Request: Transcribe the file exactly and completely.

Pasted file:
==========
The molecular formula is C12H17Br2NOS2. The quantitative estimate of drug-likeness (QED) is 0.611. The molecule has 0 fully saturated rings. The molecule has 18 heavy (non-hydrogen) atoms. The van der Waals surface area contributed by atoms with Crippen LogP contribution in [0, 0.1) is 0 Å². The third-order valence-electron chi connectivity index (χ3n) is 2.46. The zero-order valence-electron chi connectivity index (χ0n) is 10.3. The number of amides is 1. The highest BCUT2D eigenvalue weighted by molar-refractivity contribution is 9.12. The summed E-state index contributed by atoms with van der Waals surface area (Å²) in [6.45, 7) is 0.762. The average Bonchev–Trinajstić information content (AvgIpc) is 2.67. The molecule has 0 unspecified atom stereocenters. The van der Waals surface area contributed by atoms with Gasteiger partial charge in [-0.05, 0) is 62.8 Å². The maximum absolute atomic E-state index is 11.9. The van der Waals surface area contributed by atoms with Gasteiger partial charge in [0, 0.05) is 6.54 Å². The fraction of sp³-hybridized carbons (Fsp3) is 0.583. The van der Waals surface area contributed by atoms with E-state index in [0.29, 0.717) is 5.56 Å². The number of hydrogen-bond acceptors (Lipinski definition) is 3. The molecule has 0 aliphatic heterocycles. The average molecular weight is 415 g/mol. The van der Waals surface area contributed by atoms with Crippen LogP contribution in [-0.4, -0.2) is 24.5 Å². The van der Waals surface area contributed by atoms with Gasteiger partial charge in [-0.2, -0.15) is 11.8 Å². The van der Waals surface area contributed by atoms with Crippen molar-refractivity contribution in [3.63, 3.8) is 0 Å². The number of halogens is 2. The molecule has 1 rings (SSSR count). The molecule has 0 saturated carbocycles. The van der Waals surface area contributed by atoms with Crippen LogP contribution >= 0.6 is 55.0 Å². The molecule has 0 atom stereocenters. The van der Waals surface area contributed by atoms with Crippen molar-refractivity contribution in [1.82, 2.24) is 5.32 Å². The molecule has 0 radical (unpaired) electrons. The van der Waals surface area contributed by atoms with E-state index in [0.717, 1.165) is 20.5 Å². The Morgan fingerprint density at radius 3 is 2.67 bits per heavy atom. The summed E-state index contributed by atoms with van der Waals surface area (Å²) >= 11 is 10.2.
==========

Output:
The molecular formula is C12H17Br2NOS2. The quantitative estimate of drug-likeness (QED) is 0.611. The molecule has 0 fully saturated rings. The molecule has 18 heavy (non-hydrogen) atoms. The van der Waals surface area contributed by atoms with Crippen LogP contribution in [0, 0.1) is 0 Å². The third-order valence-electron chi connectivity index (χ3n) is 2.46. The zero-order valence-electron chi connectivity index (χ0n) is 10.3. The number of amides is 1. The highest BCUT2D eigenvalue weighted by molar-refractivity contribution is 9.12. The summed E-state index contributed by atoms with van der Waals surface area (Å²) in [6.45, 7) is 0.762. The average Bonchev–Trinajstić information content (AvgIpc) is 2.67. The molecule has 0 unspecified atom stereocenters. The van der Waals surface area contributed by atoms with Gasteiger partial charge in [-0.05, 0) is 62.8 Å². The maximum absolute atomic E-state index is 11.9. The van der Waals surface area contributed by atoms with Gasteiger partial charge in [0, 0.05) is 6.54 Å². The fraction of sp³-hybridized carbons (Fsp3) is 0.583. The van der Waals surface area contributed by atoms with E-state index in [0.29, 0.717) is 5.56 Å². The number of hydrogen-bond acceptors (Lipinski definition) is 3. The molecule has 0 aliphatic heterocycles. The average molecular weight is 415 g/mol. The van der Waals surface area contributed by atoms with Crippen LogP contribution in [-0.4, -0.2) is 24.5 Å². The van der Waals surface area contributed by atoms with Gasteiger partial charge in [-0.2, -0.15) is 11.8 Å². The van der Waals surface area contributed by atoms with Crippen molar-refractivity contribution in [3.63, 3.8) is 0 Å². The number of halogens is 2. The molecule has 1 rings (SSSR count). The molecule has 0 saturated carbocycles. The van der Waals surface area contributed by atoms with Crippen LogP contribution >= 0.6 is 55.0 Å². The molecule has 0 atom stereocenters. The van der Waals surface area contributed by atoms with Crippen molar-refractivity contribution in [1.82, 2.24) is 5.32 Å². The molecule has 0 radical (unpaired) electrons. The van der Waals surface area contributed by atoms with E-state index in [0.717, 1.165) is 20.5 Å². The Morgan fingerprint density at radius 3 is 2.67 bits per heavy atom. The summed E-state index contributed by atoms with van der Waals surface area (Å²) >= 11 is 10.2.